Wednesday, December 07, 2005

things you just can't live without

Every day I get a nice little email from the Globe and Mail "Style Counsel" and believe me, I need counselling in this area. Today's offering, at $359, is a lite book (one that offers illumination).

The manufacturers claim it "is a small, portable device that uses bright light therapy to raise serotonin levels and combat the decreased levels of sunlight that affects those with S.A.D. The makers claim it treats symptoms such as weight gain, sadness, social withdrawal, fatigue and the mild depression some women suffer (called the "body blues"). It may also be of use to shift workers and students."

I never realized I suffer from the body blues. I thought it was menopause.

Tuesday, December 06, 2005

trees for witness?

The other part of that Dec 1 story in the Star about Christmas trees was the trouble and expense some go to for exterior lights.

As it says, "There are plenty of contractors who will do the labour, saving a homeowner from climbing up a ladder in the cold, but a growing number of companies will sell the whole decoration package, such as Illuminations ( Owner Mitch Levine, working with a small crew, provides a lifetime guarantee on the products he sells, for as long as he continues to put up and take down the decorations. His clientele averages $800 for a first-year installation, which includes lights, extension cords, timers and the take down, but he also has clients who spend $3,000 and more."

Apparently, these guys operate lawn care companies in the summer, but the Christmas stuff keeps them going through the long hard cold winter.

Domestic Deconstruction

I wish I had the picture that accompanied this Toronto Star article last Thursday (Dec 1). Here's the headline:
Flipping Christmas
You can turn your tree on its head or cut it in half and bolt it to the wall

The picture showed an upside down Christmas tree. At first I thought how ugly is that? Then on careful consideration, I realized it had merit for practical reasons. In a house as small as ours, with most of the furniture items at ground level, this could actually raise the tree above all the domestic detritus, thereby making its full lower branches visible for all.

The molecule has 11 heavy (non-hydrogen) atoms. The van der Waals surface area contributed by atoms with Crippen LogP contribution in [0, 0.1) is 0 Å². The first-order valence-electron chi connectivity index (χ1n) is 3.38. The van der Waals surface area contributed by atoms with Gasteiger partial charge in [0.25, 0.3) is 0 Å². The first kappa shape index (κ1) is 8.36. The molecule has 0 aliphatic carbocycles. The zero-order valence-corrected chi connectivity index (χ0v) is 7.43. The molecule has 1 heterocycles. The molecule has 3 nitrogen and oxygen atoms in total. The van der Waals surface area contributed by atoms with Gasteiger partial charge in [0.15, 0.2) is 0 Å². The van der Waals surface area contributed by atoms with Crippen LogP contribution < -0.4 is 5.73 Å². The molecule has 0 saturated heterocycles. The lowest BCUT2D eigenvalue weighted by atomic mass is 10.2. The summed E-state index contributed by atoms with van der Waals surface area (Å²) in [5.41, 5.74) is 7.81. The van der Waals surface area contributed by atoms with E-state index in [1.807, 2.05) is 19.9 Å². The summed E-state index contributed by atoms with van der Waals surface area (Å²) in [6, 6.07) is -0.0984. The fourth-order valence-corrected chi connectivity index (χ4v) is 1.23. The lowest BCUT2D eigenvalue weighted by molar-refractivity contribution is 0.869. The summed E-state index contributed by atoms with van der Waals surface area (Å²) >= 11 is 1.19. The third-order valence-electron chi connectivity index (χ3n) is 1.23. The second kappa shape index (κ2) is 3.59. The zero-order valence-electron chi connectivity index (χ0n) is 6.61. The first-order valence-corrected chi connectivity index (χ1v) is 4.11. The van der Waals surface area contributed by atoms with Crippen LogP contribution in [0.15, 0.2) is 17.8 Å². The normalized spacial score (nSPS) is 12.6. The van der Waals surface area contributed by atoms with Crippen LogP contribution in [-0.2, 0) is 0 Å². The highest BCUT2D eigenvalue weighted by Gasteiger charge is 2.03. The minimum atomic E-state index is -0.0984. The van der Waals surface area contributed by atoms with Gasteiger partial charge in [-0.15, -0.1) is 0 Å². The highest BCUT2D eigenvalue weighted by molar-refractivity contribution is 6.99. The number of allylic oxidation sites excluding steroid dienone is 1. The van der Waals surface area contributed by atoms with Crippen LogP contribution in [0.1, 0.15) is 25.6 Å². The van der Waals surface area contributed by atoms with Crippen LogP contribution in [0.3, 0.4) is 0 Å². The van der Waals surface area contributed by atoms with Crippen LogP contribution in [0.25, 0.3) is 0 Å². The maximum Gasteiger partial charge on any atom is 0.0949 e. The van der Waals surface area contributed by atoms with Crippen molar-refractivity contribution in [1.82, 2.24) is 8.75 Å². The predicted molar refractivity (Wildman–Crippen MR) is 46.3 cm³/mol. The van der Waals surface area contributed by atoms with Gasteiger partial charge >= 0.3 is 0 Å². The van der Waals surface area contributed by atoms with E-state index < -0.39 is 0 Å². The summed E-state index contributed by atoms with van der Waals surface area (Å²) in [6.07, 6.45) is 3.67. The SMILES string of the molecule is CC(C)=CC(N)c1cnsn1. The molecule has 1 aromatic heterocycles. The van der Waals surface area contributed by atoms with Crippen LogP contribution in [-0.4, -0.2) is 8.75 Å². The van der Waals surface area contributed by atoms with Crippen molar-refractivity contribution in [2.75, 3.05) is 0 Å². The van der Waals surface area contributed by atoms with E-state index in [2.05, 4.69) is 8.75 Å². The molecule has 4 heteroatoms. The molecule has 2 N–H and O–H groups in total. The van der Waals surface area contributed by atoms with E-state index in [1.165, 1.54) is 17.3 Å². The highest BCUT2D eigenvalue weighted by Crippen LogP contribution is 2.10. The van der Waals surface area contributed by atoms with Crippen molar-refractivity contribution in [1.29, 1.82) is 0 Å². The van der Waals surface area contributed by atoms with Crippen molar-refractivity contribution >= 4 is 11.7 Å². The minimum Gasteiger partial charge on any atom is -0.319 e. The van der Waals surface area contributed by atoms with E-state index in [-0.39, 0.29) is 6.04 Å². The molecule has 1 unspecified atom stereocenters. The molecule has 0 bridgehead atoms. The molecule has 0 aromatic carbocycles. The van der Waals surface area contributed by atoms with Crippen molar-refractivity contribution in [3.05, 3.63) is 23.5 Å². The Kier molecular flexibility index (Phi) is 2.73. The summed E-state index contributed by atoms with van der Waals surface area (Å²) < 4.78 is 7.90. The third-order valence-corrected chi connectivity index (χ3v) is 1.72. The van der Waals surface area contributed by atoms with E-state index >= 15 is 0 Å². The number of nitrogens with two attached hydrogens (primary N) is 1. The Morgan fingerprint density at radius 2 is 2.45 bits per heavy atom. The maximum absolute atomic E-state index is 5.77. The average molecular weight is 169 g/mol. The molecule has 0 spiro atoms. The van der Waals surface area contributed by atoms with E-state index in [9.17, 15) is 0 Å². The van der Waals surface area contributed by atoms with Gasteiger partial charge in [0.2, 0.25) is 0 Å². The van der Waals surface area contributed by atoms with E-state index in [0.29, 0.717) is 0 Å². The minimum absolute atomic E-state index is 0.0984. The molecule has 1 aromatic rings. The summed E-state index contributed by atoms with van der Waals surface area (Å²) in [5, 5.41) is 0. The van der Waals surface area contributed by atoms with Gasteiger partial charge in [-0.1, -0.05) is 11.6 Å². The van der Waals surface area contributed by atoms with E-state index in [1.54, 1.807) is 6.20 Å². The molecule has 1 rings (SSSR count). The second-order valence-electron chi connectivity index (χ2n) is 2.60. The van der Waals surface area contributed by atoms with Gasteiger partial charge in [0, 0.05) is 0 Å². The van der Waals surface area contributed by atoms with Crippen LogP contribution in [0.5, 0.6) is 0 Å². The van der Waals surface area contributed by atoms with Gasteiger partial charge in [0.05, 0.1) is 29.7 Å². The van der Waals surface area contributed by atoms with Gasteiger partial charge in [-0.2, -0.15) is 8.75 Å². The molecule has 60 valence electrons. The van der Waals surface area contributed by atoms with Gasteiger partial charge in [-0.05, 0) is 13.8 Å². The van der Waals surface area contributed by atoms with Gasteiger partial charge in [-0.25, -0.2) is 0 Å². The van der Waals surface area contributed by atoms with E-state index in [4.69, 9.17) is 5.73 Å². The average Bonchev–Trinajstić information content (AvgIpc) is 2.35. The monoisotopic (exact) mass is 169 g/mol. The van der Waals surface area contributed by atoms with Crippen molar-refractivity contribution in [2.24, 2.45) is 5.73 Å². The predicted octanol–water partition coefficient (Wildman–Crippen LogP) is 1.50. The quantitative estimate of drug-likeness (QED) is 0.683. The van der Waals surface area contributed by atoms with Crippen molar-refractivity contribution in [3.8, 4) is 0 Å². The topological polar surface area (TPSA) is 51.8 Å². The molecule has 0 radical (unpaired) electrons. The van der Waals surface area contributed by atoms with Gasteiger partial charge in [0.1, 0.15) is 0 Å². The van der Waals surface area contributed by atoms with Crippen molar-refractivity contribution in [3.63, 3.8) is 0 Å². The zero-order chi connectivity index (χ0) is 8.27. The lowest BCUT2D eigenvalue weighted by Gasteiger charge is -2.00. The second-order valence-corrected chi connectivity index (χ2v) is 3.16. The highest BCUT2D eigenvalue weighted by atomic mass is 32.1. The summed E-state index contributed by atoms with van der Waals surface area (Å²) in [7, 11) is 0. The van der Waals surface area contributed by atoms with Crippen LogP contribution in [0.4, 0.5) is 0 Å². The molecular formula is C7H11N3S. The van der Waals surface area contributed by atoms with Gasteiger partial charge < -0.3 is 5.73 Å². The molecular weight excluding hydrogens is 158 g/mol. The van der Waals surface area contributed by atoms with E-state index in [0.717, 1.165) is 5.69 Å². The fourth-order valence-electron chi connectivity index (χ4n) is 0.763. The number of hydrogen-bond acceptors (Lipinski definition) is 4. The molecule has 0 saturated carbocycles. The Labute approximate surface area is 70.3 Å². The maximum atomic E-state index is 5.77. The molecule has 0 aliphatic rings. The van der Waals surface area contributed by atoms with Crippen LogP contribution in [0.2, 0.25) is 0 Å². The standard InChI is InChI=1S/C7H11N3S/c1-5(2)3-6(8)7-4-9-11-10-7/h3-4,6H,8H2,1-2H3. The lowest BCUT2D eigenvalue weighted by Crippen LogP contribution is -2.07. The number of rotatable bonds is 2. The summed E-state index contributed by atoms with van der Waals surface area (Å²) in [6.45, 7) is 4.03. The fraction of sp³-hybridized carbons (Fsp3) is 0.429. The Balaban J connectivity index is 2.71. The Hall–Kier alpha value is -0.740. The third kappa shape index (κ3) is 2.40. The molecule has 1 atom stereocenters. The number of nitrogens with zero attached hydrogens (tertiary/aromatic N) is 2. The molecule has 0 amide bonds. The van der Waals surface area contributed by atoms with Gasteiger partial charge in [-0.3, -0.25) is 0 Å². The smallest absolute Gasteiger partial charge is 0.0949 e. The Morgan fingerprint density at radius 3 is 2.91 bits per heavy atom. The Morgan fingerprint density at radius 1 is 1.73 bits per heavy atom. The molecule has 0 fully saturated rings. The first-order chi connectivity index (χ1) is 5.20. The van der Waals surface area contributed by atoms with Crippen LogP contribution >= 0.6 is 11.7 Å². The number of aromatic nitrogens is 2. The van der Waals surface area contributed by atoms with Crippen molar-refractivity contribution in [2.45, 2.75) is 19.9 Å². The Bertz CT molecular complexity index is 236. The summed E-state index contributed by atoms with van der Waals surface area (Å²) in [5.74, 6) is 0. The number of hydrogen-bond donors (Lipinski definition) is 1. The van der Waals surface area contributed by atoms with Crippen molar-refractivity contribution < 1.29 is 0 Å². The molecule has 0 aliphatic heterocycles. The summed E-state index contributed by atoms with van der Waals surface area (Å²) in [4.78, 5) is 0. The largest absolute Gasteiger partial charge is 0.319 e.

There's also less mischief that a dog, cat or small stubby fingers can get into with ornaments gracing the (now) upper branches. And the design and decor options are endless: the broad expanse of branches at the top mean that many more stars.

Apparently, you can also nail the tree -- split in half down the trunk first -- to the wall. Or you can dangle it from the ceiling -- dangerous in our house with its uncertain structural strength.

Then there's the merchandise angle -- according to the article, this upside down tree also leaves a much larger floor expanse to stack all those presents. This could be a bit of a problem at our house, since we're putting on a bit of the old Scrooge when it comes to toys and things.

But, was this also the latest in a wave of deconstructionism sweeping interior decor?

No, because what the new Christmas tree afficionados don't realize is that this upside down Christmas tree thing is NOT new! A Christianity Today article reports that: Legend has it that he used the triangular shape of the Fir Tree to describe the Holy Trinity of God the Father, Son and Holy Spirit. The converted people began to revere the Fir tree as God's Tree, as they had previously revered the Oak. By the 12th century it was being hung, upside-down, from ceilings at Christmastime in Central Europe, as a symbol of Christianity.